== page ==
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Other names for Hedge Nettle, past or present:
English - Hedge Woundwort, Clown's Woundwort
Latin - Galiopsis, Stachys sylvatica,
German - Daubnessel
French - Ortie
Spanish - Ortica muerta
Italian - Ortica morta
Hedge Nettle - Background & Uses
Hedge Nettle is an herb of the mint family that grows throughout the upper Midwest. 
Image source -
http://en.wikipedia.org/wiki/File:Stachys_cooleyae_3949.JPG - CC
From documents written from early settlers of the United States, researchers have inferred that Hedge Nettle was considered an expectorant and vulnerary, and as a remedy in cases of hysteria and nausea.  Hedge Nettle is said to have been utilized by native peoples of North America as a remedy for colic. 
Hedge Nettle is cultivated in certain parts of Asia; the tubers of this variety are fit for human consumption and sold today as "Chinese artichokes." 
Hedge Nettle - Scientific studies:
In a March 1936 issue of the British Medical Journal, a Professor D.T. Barry (of University College, Cork) expressed his interest in the "pharmacodynamic action" of hedge nettle (Stachys silvatica). According to Professor Barry, the hedge nettle plant was known among "unorthodox practicioners" as an oxytocic agent. Researchers of this site were unable to determine what answer the professor may have received.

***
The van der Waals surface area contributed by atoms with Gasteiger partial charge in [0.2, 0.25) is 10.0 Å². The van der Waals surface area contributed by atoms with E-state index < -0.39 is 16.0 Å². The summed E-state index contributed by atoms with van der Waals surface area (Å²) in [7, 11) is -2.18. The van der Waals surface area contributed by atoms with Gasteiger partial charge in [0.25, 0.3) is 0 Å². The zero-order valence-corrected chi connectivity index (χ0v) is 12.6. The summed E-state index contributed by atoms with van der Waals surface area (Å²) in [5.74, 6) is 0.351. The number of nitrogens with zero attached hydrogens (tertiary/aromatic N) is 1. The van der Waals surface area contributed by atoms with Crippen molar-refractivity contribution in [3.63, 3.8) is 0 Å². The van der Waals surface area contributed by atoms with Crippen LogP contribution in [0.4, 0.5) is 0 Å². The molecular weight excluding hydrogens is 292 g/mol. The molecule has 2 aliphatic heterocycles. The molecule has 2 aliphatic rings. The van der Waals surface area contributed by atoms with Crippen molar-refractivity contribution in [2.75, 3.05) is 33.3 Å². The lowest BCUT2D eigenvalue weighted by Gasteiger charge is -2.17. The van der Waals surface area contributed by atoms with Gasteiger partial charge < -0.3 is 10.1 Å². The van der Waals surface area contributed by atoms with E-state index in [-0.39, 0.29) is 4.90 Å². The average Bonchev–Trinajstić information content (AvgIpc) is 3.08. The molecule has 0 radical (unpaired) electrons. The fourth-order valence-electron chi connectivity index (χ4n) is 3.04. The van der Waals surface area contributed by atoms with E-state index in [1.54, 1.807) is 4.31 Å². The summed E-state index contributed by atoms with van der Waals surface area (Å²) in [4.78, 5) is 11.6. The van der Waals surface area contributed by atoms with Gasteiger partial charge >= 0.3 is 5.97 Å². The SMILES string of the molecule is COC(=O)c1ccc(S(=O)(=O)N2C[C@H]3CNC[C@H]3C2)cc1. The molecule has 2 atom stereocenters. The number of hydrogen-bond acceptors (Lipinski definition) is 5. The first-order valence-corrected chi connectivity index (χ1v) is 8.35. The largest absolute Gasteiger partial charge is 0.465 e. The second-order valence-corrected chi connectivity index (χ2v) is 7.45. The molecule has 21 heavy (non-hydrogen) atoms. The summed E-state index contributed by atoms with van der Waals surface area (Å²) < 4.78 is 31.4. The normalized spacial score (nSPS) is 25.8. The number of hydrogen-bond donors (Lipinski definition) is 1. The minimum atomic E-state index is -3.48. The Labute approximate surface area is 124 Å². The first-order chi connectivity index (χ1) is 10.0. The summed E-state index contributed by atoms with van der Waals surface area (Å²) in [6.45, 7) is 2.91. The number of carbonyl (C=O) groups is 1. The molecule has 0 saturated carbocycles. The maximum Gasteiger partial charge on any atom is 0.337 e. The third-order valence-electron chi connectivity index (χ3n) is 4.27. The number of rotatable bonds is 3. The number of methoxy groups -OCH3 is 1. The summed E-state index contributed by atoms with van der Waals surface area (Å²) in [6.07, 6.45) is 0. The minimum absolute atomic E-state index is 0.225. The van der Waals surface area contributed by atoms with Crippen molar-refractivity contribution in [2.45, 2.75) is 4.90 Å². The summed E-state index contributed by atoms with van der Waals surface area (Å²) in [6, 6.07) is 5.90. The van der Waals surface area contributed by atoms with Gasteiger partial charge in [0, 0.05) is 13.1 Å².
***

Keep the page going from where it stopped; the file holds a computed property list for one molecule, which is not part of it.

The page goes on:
Examples of oxytocic herbs (herbs that stimulate uterine contractions) include Blue Cohosh, Dong Quai, Goldenseal, Red Raspberry, and Squaw Vine. 
Hedge Nettle in old Herbals & Pharmocopœia:
Elizabeth Blackwell's "A Curious Herbal" (1751): 1. The stalk grows to be two foot high, ye leaves are a dark green, and ye flowers red. 2. It grows in Hedges, and on Banks, and flowers in June. 3. This plant is accounted by some a good vulnerary, and serviceable for all sorts of wounds, and putrid ulcers. It is esteemed restringent, and good to stop inward bleeding, and ye making of bloody water.